Introducing Hydrogeneration

Introducing Hydrogeneration

Hydrogeneration: Sustainable Power for Marine Enthusiasts


As the maritime industry steers towards environmentally-conscious practices, hydrogeneration emerges as a promising solution in yacht propulsion. But what exactly is hydrogeneration, and how does it work and revolutionize the sailing experience?


What the hydrogeneration is?

Essentially, sailing vessels rely on wind to propel them forward, while in hydrogeneration, it's the kinetic energy of water flowing around the propeller that drives the process.


But how it works?

Hydrogeneration allows a sailing yacht's electric motor to replenish its battery while the boat is in motion or being towed by sails. The movement of water rotate the propeller, causing it to spin either forwards or backwards. This spinning motion induces rotation of the shaft on which the propeller is mounted generating the rotational energy. Then it is converted into electric energy by a motor which is working in regenerative mode through electromagnetic induction. Then the sustainability energy is stored in the yacht's battery bank.

Why Use it?

The sustainable power stored in this reservoir is used to power various onboard systems and appliances, primarily those serving hotel loads and amenities. Reduces reliance on fossil fuel generators and promotes a smooth and environmentally conscious sailing experience. Consequently, it leads to substantial savings on fuel costs and reduces the vessel's ecological footprint.


The AMPROS Case Study.

Our study showcases the potential of hydrogeneration. We faced the task of integrating hydrogeneration with controllable pitch propellers (CPP) into a 93ft sailing performance catamaran new design. It can be extrapolated to other vessels with given performance – speed and propeller diameter.

The efficiency of hydrogeneration is constrained by physics and relies heavily on the size and type of the propeller used. When the boat moves, the propellers produce drag, which slows down the boat. As the boat moves slower, it generates less electrical energy from the propeller. This suggests that using hydrogeneration at all speeds may not be worthwhile. The controllable pitch propeller provides additional opportunities for hydrogeneration. By adjusting the blade pitch, sailors can optimize power generation efficiency based on prevailing conditions like wind speed and water currents, optimizing speed versus drag characteristics This flexibility offers precise control over the generation process, potentially increasing electricity production and storage bigger amount of power in the battery bank.

However, this topic is complex because it's based on many assumptions and estimations. The primary challenge is to strike a balance between boat speed and maximizing power generation.

We've assumed that the boat will be equipped with a 26” propeller with 120kW permanent magnet electric motor. Based on previous study, we assume overall system efficiency (including propeller, electric motors and mechanical losses) to be 23%.

The table below presents various yacht speeds and the corresponding power values achievable through hydrogeneration within the most feasible range. In essence, our calculations indicate that hydrogeneration can gain a maximum power output of 15 kW when sailing speeds range between 10 and 20 knots. For instance, if the yacht sails at 12 knots and requires 10 kW of power from the hydrogeneration system, it can generate approximately 240 kWh of electrical energy over 24 hours, slowing the boat down by only about 2-3 knots. In this scenario, we can nearly fully charge the high voltage batteries (240 kWh) within a day. Comparatively, hydrogeneration offers the same energy output as a diesel generator but saves 48 kg of fuel without emitting any pollution, assuming a fuel consumption rate of 200 g/kWh.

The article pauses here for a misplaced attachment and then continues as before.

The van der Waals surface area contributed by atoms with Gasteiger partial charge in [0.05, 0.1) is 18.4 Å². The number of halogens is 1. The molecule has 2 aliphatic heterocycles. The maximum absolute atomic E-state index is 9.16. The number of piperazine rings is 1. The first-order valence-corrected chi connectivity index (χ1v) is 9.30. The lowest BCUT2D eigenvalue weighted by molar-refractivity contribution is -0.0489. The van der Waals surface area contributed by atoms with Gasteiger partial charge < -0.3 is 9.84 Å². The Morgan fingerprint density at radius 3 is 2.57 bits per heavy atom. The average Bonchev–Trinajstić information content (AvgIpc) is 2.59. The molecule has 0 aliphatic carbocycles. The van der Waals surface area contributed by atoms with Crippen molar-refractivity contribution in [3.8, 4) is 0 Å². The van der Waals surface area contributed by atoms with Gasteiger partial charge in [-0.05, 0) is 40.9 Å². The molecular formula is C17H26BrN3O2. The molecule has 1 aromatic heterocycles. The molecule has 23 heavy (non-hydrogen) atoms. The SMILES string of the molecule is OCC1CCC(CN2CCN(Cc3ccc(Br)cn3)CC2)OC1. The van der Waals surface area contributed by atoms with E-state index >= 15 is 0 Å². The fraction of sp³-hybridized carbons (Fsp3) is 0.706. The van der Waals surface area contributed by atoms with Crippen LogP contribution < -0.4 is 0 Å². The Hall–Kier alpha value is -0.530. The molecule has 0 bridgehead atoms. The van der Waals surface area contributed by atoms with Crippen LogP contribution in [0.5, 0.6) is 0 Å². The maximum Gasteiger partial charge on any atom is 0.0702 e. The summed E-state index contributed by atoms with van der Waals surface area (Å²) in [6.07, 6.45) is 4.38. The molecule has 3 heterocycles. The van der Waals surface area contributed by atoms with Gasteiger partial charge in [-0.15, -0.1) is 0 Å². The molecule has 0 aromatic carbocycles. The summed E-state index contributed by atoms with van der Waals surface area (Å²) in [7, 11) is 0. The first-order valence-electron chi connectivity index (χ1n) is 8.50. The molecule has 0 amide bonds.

In our case the CPP and hydrogeneration implementation significantly improves the yacht's performance and fuel efficiency. The ability to adjust propeller pitch enabled precise control over thrust and speed, will also result in smoother sailing. Moreover, the reduced noise and vibration levels associated with CPP contributed to enhanced onboard comfort for passengers and crew, further improving the overall sailing experience. The design is very promising and yet exceeding the expectations of the yacht owner.

However, CPP systems are costly and typically found in larger vessels due to their complex design and higher initial investment. While they offer superior control and efficiency, the expense of installing CPP systems may not be feasible for smaller yachts.

For prospective clients seeking a sailing yacht design that stands the test of time, hydrogeneration is the ultimate solution. As battery and electric motor technologies continue to evolve at a rapid pace, investing in hydrogeneration ensures your vessel remains at the forefront of sustainability and performance.

Future Directions:

  • Technological Innovation: Continued research and development efforts can enhance hydrogeneration systems, improving their efficiency, reliability, and potentially reducing implementation costs.
  • Education and Outreach: Educating sailors about hydrogeneration benefits and implementation can foster widespread adoption.
  • Regulatory Support: Governments can incentivize hydrogeneration adoption through policy measures like tax incentives.
  • Collaborative Initiatives: Industry collaboration can expedite hydrogeneration integration into mainstream maritime practices.


In summary, hydrogeneration presents a sustainable solution for maritime activities, merging environmental responsibility with technological advancement. By tapping into the natural energy of the sea, sailors pave the way for a greener, more sustainable future on the water.

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